Zimmer: In the last 30 years… Usually, I never leave a dark windowless room, but eventually I did, and eventually I got onto a stage, and eventually I – despite stage fright – I started playing things live. And I did Lion King at the Coachella festival, and performing it, and watching the reaction of an audience and performing it, it was like these amazing musicians that I now have access to, made me realize that this isn’t a normal film score. We can do this as a performance. In a normal film score, the orchestra or the players never know why they are playing the notes, because they don’t know the story. Everybody knew the story [this time]. So I managed to get a commitment that was just extraordinary, and the performance, and I made it all about the performance. I think for a movie that relies that much on technology, there’s a sense of improvisation and a sense of performance in this movie, far more than the original one. And a sense of humanity in the story. Everything is slightly paradox, but I think that’s what gives it its great strength.
Rotten Tomatoes: And so you performed everything on the score live with an orchestra?
Zimmer: Yeah. I mean, I said to Jon and everybody at Disney, “Can I do this? Can I try this experiment?” You know, I had 102 people in the room. “We’re just going to rehearse. We’re just really going to get it under our fingers, and then we’re just going to go and do the whole movie for a couple of days. And don’t worry about wrong notes. Next time around, we’ll probably figure it out.” It truly was exciting. And that’s what I was trying to do, is get the authenticity of really hearing the musicians.
Rotten Tomatoes: When you originally wrote the music for the stampede scene, the track “To Die For” in the original and new score, were you drawing from compositions or scores that you had heard before? What inspired the musical moment there?
Zimmer: Not really. I mean, I’ll tell you what I did draw from. It’s just my childhood memories of listening to Mozart. It’s like I was always slightly worried about this idea that as a German, you’re sort of pillaging the culture of Africa. So one of the things I did on the first one, and I’ve before with Lebo M., it’s like I kept saying, “I’m a German, so I’m going to write with a German accent, just the way we’re speaking now. And let me go and take this into Africa and give it to Africa, and let them just respond with their culture, and see what happens where the two cultures collide, if another new thing can come out of it.” So I think that’s really part of the strength of the score.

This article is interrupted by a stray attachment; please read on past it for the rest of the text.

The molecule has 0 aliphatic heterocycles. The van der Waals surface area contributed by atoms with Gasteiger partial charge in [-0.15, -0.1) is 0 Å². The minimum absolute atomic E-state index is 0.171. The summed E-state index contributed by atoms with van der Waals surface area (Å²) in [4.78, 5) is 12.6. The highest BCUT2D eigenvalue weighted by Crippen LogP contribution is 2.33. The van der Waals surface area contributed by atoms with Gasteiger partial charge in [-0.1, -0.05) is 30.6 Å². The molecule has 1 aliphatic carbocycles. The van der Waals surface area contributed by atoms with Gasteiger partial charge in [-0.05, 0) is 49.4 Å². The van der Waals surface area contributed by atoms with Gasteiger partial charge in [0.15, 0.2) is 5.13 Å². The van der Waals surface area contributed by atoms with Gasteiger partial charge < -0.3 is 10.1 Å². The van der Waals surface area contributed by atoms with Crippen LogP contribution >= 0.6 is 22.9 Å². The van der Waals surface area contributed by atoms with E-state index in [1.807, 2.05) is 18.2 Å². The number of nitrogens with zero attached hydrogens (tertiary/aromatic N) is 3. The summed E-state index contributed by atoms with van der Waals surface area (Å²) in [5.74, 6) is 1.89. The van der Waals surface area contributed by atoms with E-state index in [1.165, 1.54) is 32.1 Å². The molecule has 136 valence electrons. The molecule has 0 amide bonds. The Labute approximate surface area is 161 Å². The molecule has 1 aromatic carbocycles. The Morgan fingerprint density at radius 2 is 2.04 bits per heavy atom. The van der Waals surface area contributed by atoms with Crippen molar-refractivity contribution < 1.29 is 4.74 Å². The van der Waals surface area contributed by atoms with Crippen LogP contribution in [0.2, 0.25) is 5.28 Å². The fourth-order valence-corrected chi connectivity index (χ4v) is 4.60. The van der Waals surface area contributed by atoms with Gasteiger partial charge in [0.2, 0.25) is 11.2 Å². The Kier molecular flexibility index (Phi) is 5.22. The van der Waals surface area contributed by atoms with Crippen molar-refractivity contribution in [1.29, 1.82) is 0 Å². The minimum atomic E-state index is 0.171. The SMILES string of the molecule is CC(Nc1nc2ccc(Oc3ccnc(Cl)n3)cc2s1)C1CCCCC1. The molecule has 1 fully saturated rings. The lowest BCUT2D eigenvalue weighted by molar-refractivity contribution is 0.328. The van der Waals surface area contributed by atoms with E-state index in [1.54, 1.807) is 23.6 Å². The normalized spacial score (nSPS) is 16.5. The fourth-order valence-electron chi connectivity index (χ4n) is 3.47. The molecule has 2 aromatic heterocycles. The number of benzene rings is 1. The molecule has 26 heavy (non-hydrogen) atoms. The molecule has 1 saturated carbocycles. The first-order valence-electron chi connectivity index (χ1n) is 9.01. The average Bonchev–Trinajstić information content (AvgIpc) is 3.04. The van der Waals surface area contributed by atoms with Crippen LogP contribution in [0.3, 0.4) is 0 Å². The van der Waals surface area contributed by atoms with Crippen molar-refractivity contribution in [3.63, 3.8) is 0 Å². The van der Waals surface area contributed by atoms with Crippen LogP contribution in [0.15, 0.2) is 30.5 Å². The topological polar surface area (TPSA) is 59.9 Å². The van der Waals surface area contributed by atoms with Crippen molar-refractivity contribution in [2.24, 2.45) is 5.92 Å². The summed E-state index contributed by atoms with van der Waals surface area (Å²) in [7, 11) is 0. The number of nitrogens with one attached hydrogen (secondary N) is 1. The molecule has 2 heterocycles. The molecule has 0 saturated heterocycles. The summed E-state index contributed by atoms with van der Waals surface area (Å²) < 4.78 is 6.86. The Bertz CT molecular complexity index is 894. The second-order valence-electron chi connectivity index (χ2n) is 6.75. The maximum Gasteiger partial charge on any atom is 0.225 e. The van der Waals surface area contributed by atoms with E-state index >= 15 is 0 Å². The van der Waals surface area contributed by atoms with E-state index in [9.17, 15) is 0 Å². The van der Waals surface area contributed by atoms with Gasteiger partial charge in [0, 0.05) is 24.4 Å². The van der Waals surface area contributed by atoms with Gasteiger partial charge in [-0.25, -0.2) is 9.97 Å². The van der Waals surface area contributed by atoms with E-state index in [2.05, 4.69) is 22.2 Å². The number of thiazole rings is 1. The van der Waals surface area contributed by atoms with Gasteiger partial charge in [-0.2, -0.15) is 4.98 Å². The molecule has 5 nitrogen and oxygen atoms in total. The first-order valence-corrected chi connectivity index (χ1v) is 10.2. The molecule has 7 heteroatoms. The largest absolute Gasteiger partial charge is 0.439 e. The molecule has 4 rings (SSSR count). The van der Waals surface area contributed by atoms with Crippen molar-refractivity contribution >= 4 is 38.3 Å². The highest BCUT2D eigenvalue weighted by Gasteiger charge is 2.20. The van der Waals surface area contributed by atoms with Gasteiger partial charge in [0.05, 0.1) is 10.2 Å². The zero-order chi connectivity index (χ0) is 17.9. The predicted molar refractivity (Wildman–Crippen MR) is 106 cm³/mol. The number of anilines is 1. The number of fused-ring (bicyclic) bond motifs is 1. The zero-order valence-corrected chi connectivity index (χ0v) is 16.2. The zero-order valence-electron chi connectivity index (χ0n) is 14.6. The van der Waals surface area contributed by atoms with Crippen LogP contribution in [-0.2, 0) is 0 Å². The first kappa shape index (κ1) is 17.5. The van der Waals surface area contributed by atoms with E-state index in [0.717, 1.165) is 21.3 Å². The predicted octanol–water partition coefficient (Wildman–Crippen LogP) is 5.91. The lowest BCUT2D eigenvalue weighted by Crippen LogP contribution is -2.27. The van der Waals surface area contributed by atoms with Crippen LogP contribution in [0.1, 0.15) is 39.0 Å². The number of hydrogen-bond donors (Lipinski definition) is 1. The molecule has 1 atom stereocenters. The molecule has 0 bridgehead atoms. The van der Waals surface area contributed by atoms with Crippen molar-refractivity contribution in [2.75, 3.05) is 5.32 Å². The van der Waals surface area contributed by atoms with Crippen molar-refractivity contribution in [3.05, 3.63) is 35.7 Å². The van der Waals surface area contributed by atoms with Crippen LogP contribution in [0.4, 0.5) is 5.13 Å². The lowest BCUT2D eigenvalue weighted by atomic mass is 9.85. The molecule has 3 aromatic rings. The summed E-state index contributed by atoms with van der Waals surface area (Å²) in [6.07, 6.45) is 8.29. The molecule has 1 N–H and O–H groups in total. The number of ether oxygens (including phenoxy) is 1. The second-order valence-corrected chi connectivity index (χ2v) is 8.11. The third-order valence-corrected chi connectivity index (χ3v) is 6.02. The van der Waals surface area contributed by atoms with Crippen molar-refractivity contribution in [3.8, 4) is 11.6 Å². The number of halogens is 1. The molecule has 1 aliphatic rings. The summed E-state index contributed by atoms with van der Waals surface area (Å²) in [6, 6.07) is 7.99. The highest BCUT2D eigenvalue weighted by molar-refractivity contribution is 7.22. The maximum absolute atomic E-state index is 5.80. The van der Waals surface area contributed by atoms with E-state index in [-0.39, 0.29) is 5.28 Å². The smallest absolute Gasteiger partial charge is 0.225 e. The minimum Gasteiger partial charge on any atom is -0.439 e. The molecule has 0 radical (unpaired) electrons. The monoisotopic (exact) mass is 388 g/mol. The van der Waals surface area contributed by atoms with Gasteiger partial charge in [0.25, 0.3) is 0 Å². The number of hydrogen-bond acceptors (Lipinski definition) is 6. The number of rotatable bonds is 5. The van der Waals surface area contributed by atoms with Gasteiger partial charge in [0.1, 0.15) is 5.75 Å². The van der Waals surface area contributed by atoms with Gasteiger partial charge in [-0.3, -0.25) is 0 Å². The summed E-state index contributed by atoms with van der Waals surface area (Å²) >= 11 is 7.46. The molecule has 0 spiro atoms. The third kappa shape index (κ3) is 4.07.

Rotten Tomatoes: What was it like to work with Lebo M. again on the score? Had you worked together much in the intervening years?
Zimmer: Yes. We had worked on a couple of movies nobody went to see (, and we did touring together. Africa’s always been important to this world, and at the same time, it’s like it needs more respect. It needs more love. And Lebo’s been touring with me, so we have been doing Lion King, bits and pieces of it live. Yes, we’ve been comrades in arms for a long time, you know? And he’s been sort of the guardian of the musical. Because he’s really great at casting this thing. That sort of stuff. He’s been looking after our legacy in a much more profound way than I have.
So, your daughter: Has she seen the film? Did she say whether you screwed it up?
Zimmer: No, but there is something which has puzzled everybody at Disney. They let me have a lot of tickets for the London premiere, and I sent them all back, and I said, “I only want two tickets, because I want it to be a father-daughter date. I hope she’s still going to be speaking to me afterwards.” Simple as that. But it’s just going to be the two of us.
The Lion King is in theaters July 19.